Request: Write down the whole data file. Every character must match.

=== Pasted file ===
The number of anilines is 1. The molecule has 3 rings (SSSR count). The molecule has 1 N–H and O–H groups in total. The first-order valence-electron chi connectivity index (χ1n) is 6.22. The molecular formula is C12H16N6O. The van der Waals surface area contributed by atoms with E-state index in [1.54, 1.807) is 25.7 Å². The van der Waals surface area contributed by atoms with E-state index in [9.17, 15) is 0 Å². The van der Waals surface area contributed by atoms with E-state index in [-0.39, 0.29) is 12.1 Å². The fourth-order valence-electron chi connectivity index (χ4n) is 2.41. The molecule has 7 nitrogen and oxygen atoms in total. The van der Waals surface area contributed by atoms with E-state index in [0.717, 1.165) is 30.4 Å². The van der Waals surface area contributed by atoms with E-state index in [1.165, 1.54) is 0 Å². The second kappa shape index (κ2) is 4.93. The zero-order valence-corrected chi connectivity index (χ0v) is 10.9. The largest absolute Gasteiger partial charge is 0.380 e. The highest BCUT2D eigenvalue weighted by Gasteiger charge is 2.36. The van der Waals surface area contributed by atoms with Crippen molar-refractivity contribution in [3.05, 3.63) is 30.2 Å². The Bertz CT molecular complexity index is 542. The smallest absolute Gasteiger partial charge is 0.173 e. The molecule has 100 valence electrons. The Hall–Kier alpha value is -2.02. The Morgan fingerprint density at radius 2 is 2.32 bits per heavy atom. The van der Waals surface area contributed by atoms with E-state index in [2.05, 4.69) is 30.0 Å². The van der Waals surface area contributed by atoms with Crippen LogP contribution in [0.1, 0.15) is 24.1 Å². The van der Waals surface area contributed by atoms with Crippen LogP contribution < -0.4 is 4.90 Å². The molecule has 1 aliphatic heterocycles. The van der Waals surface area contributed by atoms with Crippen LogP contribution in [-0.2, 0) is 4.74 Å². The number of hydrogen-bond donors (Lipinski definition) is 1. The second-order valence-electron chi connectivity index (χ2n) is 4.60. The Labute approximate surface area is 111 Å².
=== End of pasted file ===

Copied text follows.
The number of anilines is 1. The molecule has 3 rings (SSSR count). The molecule has 1 N–H and O–H groups in total. The first-order valence-electron chi connectivity index (χ1n) is 6.22. The molecular formula is C12H16N6O. The van der Waals surface area contributed by atoms with E-state index in [1.54, 1.807) is 25.7 Å². The van der Waals surface area contributed by atoms with E-state index in [9.17, 15) is 0 Å². The van der Waals surface area contributed by atoms with E-state index in [-0.39, 0.29) is 12.1 Å². The fourth-order valence-electron chi connectivity index (χ4n) is 2.41. The molecule has 7 nitrogen and oxygen atoms in total. The van der Waals surface area contributed by atoms with E-state index in [0.717, 1.165) is 30.4 Å². The van der Waals surface area contributed by atoms with E-state index in [1.165, 1.54) is 0 Å². The second kappa shape index (κ2) is 4.93. The zero-order valence-corrected chi connectivity index (χ0v) is 10.9. The largest absolute Gasteiger partial charge is 0.380 e. The highest BCUT2D eigenvalue weighted by Gasteiger charge is 2.36. The van der Waals surface area contributed by atoms with Crippen molar-refractivity contribution in [3.05, 3.63) is 30.2 Å². The Bertz CT molecular complexity index is 542. The smallest absolute Gasteiger partial charge is 0.173 e. The molecule has 100 valence electrons. The Hall–Kier alpha value is -2.02. The Morgan fingerprint density at radius 2 is 2.32 bits per heavy atom. The van der Waals surface area contributed by atoms with E-state index in [2.05, 4.69) is 30.0 Å². The van der Waals surface area contributed by atoms with Crippen LogP contribution in [0.1, 0.15) is 24.1 Å². The van der Waals surface area contributed by atoms with Crippen LogP contribution < -0.4 is 4.90 Å². The molecule has 1 aliphatic heterocycles. The van der Waals surface area contributed by atoms with Crippen LogP contribution in [-0.2, 0) is 4.74 Å². The number of hydrogen-bond donors (Lipinski definition) is 1. The second-order valence-electron chi connectivity index (χ2n) is 4.60. The Labute approximate surface area is 111 Å².